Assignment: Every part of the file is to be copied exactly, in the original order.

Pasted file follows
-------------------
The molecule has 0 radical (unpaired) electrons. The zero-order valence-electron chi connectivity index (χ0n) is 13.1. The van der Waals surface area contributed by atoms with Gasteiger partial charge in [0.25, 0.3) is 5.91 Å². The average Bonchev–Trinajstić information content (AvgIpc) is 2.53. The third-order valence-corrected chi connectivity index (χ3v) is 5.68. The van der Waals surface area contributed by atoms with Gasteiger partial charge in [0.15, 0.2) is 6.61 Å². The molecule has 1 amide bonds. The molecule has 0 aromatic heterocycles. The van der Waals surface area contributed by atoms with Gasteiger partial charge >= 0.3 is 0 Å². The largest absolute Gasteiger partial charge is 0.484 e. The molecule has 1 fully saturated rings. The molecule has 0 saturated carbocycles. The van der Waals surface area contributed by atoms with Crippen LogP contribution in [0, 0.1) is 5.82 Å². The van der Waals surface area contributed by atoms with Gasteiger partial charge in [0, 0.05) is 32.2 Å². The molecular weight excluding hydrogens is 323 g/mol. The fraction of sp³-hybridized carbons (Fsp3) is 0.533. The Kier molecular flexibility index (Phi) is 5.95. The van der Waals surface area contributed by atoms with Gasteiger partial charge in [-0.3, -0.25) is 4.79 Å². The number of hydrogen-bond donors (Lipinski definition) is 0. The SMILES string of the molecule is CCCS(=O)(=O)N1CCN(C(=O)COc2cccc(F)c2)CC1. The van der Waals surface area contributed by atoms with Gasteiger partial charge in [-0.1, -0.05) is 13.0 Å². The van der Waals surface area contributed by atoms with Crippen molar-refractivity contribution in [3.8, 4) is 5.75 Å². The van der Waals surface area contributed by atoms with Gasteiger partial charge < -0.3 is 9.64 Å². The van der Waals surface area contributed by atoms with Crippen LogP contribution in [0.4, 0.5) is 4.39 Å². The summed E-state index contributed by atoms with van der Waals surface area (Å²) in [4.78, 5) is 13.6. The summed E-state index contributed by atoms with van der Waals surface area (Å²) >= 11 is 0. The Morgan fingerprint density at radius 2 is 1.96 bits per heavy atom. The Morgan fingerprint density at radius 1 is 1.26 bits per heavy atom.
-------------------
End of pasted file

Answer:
The molecule has 0 radical (unpaired) electrons. The zero-order valence-electron chi connectivity index (χ0n) is 13.1. The van der Waals surface area contributed by atoms with Gasteiger partial charge in [0.25, 0.3) is 5.91 Å². The average Bonchev–Trinajstić information content (AvgIpc) is 2.53. The third-order valence-corrected chi connectivity index (χ3v) is 5.68. The van der Waals surface area contributed by atoms with Gasteiger partial charge in [0.15, 0.2) is 6.61 Å². The molecule has 1 amide bonds. The molecule has 0 aromatic heterocycles. The van der Waals surface area contributed by atoms with Gasteiger partial charge >= 0.3 is 0 Å². The largest absolute Gasteiger partial charge is 0.484 e. The molecule has 1 fully saturated rings. The molecule has 0 saturated carbocycles. The van der Waals surface area contributed by atoms with Crippen LogP contribution in [0, 0.1) is 5.82 Å². The van der Waals surface area contributed by atoms with Gasteiger partial charge in [0, 0.05) is 32.2 Å². The molecular weight excluding hydrogens is 323 g/mol. The fraction of sp³-hybridized carbons (Fsp3) is 0.533. The Kier molecular flexibility index (Phi) is 5.95. The van der Waals surface area contributed by atoms with Gasteiger partial charge in [-0.3, -0.25) is 4.79 Å². The number of hydrogen-bond donors (Lipinski definition) is 0. The SMILES string of the molecule is CCCS(=O)(=O)N1CCN(C(=O)COc2cccc(F)c2)CC1. The van der Waals surface area contributed by atoms with Gasteiger partial charge in [-0.1, -0.05) is 13.0 Å². The van der Waals surface area contributed by atoms with Crippen molar-refractivity contribution in [3.8, 4) is 5.75 Å². The van der Waals surface area contributed by atoms with Gasteiger partial charge < -0.3 is 9.64 Å². The van der Waals surface area contributed by atoms with Crippen LogP contribution in [0.4, 0.5) is 4.39 Å². The summed E-state index contributed by atoms with van der Waals surface area (Å²) in [4.78, 5) is 13.6. The summed E-state index contributed by atoms with van der Waals surface area (Å²) >= 11 is 0. The Morgan fingerprint density at radius 2 is 1.96 bits per heavy atom. The Morgan fingerprint density at radius 1 is 1.26 bits per heavy atom.